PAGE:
Toxicology Facts

Food poisoning

In any discussion of food preparation and illness, we must address food poisoning. Food poisoning is simply consuming poisons or toxins which are present in food. Toxins can find their way into our foods via several routes.

-Through microbial production of toxins while dwelling on the foodsource.

-Included as part of the organism

-Through direct inoculation

Food poisoning via microbial synthesis of toxins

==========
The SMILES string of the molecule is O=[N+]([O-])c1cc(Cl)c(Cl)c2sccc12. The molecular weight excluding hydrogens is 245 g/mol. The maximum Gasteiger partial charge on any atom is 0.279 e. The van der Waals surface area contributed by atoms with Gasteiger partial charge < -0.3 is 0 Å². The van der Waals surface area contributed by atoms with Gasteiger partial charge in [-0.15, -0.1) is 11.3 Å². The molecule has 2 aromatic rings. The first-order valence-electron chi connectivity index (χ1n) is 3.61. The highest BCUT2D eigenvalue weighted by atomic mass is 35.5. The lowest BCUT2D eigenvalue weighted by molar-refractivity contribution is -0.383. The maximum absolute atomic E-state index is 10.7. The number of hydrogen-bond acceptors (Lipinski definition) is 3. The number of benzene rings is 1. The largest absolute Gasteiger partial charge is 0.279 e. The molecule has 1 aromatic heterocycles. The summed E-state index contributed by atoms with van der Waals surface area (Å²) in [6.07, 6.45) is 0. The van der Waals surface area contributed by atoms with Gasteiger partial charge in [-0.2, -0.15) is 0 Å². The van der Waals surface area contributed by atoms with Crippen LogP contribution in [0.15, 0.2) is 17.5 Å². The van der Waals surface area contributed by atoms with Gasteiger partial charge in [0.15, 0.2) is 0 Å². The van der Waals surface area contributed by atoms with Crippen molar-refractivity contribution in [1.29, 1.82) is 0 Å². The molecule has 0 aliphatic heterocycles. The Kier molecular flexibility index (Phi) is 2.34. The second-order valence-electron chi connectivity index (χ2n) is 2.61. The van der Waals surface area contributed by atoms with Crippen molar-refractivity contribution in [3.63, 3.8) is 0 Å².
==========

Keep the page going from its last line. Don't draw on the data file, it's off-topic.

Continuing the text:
Bacteria are ubiquitous (found virtually everywhere), and if they are not on the food source by the time it reaches our kitchen, we transfer bacteria from our hands to the food anyway. This is not a concern if we are going to immediately cook the food. However, if we handle a food product, and leave it at room temperature for several hours or more before consuming, we pose the risk of food poisoning to both ourselves and others who may consume the food in question. If bacteria are allowed to multiply on a food, they too, can produce toxins which can make us very ill. Although cooking kills bacteria present on the food, it does not inactivate the toxins on the food which the bacteria have produced. Many toxins are "heat-stable" and are not affected by boiling, etc. The best way to avoid illness in regards to food poisoning, is to either quickly refrigerate food until cooking, or immediately cook and serve. "Leftovers" can be safely eaten later (next day, etc., depending on the food) as long as the leftovers are put in the refrigerator soon after eating. By placing in cooler temperatures, such as in a refrigerator, you are quickly "inactivating" the metabolism of any bacteria that may be present on the food. Cold temperatures affect most bacteria this way. When ready to consume leftovers from the refrigerator, they can simply be heated. In comparison, if food is left out for long periods of time, the few bacteria that may be present on the food are given a chance to feed on the leftover they dwell on, and multiply. While "living" on the food surface, they metabolise the food as a food source like us. However, while we produce waste products, bacteria produce toxins (their waste products). If we allow enough time, the microbes (bacteria, fungus) can produce significant amounts of toxins. The norm in symptoms of illness as a result of this type of food poisoning is diarrhoae, vomiting, stomach pain, cramping, headaches, dizziness and fatique. Howver, this type of food poisoning can be fatal, depending on the bacteria present, how much toxin they produce and the state of health of the victim.